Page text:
Indeed, as the solicitations revealed, the problem with Medusa and her many evils has reached Wonder Woman, who looks as if she'll be playing a big role in the coming issues.  This is something that I'll definitely be thrilled to see, as Williams really seems to be pulling out all the stops for Diana's appearance in this title.  Already well known for modifying his style for to suit the needs of the story, Williams does that to the nth degree here, as all of Wonder Woman's scenes are rendered in a style different from that of the rest of the book.  It's a simple choice that is by no means simple to pull off, but Williams manages it without issue, adding a nice visual contrast to these two stories that does a lot for emphasizing their similarities.  I'm also happy to say that, while Brian Azzarello's interpretation of Wonder Woman hasn't really seemed to fit into any other part of the DC Universe, I feel like Williams and Blackman's take on the character would fit right into what Azzarello is doing in her main title, which is kind of a nice change from the norm.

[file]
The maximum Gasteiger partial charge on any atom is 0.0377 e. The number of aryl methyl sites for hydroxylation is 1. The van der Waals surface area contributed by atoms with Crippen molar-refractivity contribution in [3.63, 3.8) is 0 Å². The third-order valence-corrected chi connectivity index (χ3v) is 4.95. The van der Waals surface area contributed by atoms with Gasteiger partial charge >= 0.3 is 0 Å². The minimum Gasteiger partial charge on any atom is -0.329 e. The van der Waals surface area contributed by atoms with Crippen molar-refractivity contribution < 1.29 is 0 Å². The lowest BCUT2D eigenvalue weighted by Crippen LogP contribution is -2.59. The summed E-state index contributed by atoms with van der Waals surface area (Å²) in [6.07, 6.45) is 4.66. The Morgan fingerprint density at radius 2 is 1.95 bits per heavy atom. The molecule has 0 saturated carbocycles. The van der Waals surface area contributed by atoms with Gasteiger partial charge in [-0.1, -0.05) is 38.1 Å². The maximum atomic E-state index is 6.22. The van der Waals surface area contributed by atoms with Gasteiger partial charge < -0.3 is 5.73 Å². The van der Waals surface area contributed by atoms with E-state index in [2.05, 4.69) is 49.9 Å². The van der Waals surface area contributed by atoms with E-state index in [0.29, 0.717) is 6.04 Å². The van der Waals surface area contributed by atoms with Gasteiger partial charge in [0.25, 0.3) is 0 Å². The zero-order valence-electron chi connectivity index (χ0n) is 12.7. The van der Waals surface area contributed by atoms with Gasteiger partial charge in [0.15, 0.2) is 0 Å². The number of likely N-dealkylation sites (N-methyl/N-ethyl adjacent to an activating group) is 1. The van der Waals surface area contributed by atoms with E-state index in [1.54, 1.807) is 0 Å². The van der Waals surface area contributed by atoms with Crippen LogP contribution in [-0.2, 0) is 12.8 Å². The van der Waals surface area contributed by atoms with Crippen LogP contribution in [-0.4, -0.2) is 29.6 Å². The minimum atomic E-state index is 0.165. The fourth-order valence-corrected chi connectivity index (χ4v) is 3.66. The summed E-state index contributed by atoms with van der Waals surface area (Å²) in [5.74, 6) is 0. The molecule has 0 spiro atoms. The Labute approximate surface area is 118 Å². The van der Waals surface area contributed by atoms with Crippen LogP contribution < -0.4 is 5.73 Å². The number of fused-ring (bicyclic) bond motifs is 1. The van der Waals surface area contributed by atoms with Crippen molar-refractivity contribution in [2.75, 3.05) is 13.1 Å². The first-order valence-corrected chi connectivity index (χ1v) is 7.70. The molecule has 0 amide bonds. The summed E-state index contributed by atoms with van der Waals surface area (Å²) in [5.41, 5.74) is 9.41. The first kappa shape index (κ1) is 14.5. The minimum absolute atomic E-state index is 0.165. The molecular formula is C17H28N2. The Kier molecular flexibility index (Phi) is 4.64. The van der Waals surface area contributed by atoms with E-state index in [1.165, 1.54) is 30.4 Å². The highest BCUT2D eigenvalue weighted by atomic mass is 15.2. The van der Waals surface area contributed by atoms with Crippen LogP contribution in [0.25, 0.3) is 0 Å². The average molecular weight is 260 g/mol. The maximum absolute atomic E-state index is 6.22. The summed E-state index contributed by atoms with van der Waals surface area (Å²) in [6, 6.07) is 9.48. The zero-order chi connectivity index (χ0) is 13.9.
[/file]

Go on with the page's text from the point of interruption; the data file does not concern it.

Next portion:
While comic books are supposed to be all about the interrelation between words and pictures, I feel like Williams takes this to a whole other level on his work on this book.  It isn't so much that the art supports the script and vice versa as that the two are one and the same.  Form and content are so closely linked throughout this series (and this issue especially) that it can be difficult to distinguish one from the other.  And let me tell you, it's something else.  Every single page is a work of art, but there's one scene in particular where Batwoman and Abott are wandering through an abandoned fun house that really hit this home for me.  The two characters are walking in circles, so Williams uses two pages to have them go in a literal circle on the page, with part of Wonder Woman's story in the middle.  It sounds so simple, but Williams renders the sequence in such a unique way I can't imagine anyone else in the business doing something similar.